Marijuana Strains

Choosing among hundreds of strains is one of the most exciting things beginners can do while discovering the many benefits of cannabis for the first time (or only recently). Before going on ahead, it is best to delve deeper into the different species – Sativa, Indica, and Ruderalis – for each produces varying effects. Moreover, many of the most popular marijuana strains available in the market are creations of master breeders. These are hybrids that contain the genetics of two or more species, which also means they also possess properties of the parents.

Some people choose strains by trial and error. Not only is it costly, but also frustrating. In some instances, it may lead to either an underwhelming or overbearing experience.

Medical marijuana users, in particular, have pressing needs. It is already bad enough that a chosen strain could not provide such benefits. The wrong one can also aggravate medical conditions. As for recreational use, each person has a distinct preference. More than merely choosing between a euphoric or relaxing high, there are other considerations such as intensity and flavours.

Although this beginner’s guide to marijuana strains benefits users mainly, it can also help you in the future – should you decide to grow cannabis yourself. Growing your own medicine – as some people like to put it – is a rewarding experience. A better understanding serves as a foundation for successful cultivations and harvests.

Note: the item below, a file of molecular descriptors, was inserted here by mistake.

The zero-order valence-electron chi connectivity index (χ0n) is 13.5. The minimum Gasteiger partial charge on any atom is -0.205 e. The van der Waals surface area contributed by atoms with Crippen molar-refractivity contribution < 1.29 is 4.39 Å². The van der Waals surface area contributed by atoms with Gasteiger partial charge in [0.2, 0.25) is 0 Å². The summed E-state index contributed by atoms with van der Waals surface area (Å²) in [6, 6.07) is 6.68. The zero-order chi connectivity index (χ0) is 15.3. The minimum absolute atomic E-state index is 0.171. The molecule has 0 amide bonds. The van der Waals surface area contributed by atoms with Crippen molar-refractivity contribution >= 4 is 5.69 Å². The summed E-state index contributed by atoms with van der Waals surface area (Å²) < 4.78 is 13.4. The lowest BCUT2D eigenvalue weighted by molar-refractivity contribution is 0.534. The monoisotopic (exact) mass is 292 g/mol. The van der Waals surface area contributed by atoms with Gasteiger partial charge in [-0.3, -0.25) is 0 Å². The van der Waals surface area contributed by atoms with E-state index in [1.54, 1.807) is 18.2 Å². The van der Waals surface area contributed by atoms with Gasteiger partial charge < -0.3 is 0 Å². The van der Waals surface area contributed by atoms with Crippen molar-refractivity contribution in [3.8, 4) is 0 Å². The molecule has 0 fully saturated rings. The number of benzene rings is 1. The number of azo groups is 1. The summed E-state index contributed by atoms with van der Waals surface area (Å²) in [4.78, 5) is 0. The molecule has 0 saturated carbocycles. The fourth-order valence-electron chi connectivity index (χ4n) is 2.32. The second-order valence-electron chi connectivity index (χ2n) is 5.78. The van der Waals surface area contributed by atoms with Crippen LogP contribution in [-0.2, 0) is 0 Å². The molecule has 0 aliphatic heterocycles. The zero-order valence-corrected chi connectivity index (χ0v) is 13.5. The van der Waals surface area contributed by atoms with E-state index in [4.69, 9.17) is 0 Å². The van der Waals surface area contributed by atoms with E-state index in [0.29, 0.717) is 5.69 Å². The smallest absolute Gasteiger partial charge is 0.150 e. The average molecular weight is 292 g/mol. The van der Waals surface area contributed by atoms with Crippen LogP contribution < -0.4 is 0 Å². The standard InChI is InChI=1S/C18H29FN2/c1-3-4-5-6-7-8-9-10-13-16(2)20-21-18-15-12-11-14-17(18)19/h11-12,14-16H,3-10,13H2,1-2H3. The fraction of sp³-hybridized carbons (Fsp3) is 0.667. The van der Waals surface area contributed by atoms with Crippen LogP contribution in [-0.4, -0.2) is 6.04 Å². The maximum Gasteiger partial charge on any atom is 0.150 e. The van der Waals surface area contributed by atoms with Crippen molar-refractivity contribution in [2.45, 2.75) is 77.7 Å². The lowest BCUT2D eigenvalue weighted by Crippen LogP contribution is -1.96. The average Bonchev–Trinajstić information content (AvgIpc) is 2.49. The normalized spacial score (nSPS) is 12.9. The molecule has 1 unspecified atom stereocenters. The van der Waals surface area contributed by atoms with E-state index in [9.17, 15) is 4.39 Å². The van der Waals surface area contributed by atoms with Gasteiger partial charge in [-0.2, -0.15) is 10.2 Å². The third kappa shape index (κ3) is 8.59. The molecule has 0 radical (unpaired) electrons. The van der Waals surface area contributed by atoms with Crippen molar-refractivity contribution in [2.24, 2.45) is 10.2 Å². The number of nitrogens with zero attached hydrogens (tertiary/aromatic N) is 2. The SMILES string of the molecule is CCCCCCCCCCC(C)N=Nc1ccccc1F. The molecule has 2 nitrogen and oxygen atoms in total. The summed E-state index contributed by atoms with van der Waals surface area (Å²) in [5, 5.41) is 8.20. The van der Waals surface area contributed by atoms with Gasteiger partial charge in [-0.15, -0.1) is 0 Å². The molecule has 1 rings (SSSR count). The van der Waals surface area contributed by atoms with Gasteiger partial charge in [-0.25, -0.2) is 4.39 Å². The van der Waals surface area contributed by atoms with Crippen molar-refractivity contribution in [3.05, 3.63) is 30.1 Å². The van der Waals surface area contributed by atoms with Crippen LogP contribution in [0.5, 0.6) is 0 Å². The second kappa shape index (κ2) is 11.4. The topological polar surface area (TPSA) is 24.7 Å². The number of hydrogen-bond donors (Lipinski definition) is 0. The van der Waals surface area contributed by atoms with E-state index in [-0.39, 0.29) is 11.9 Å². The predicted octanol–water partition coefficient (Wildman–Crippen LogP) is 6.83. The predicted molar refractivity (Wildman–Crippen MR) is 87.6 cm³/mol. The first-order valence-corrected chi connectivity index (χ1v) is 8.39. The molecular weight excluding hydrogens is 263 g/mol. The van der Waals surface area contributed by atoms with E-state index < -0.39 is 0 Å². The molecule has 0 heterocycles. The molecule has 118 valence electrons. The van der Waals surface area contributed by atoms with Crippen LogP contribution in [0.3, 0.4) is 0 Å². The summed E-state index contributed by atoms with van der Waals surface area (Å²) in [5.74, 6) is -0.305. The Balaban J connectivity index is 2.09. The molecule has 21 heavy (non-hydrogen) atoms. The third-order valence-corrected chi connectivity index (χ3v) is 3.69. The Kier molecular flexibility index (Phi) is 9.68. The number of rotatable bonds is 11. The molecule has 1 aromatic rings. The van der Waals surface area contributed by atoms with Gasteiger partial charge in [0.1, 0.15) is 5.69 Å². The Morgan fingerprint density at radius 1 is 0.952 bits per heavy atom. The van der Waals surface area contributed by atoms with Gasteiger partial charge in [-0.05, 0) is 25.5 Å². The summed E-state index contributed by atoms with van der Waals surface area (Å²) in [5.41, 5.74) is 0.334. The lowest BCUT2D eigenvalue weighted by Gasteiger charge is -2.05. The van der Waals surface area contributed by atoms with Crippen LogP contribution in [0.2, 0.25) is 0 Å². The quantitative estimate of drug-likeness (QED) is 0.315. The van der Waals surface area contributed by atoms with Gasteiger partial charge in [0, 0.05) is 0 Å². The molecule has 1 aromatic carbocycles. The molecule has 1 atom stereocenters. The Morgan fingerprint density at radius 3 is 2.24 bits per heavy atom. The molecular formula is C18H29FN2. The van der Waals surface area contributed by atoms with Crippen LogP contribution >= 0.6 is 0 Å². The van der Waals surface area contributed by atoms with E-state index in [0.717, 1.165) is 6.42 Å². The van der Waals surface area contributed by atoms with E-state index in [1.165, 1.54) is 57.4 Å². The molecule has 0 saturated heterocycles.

Guide to Marijuana Strains

Cannabis is an annual flowering plant and is dioecious – which means each of them is either male or female. In nature, male plants pollinate females. In turn, the females produce seeds containing the genetics of both parents. A small percentage of cannabis plants, though, are hermaphrodites. Due to genetic predisposition and growing conditions, hermies have male and female reproductive organs and can self-pollinate.


Most people who looked into and used cannabis should recognize the two main species – Sativa and Indica. Not many people, however, realize there is a third one – Ruderalis. Within the scientific community, there is a debate on the categorization of these three. Some consider them as three distinct species. On the contrary, others deem them as one species with three subspecies (Gloss).

Cannabis Sativa

Sativa plants originally came from locations where the climate is hot and dry with long sunny days – Southeast and parts of Western Asia, Central America, and Africa. Because of the abundance of sunlight, they evolved to have thin, light green leaves. These plants, though, can stretch upwards, reaching for the sun – which is why they have a tall, slim structure.

Outdoors, Sativa plants can grow up to 12 feet or taller. They need generous vertical space indoors, with most strains averaging 4-6 feet tall. Upon transitioning to the flowering period, they take their sweet time lasting up to 12 weeks, with some requiring up to 16 weeks. The extended time it takes also means they generally produce high yields of fluffy and popcorn-sized buds.

Recreational effects:

  • Feeling euphoric
  • Relaxed
  • Changes in perception (colour, time, and space)
  • Increased appetite
  • Energetic and talkative

Medical effects:

  • Alleviate chronic pain
  • Mitigate nausea and vomiting resulting from chemotherapy
  • Relieve some multiple sclerosis (MS) symptoms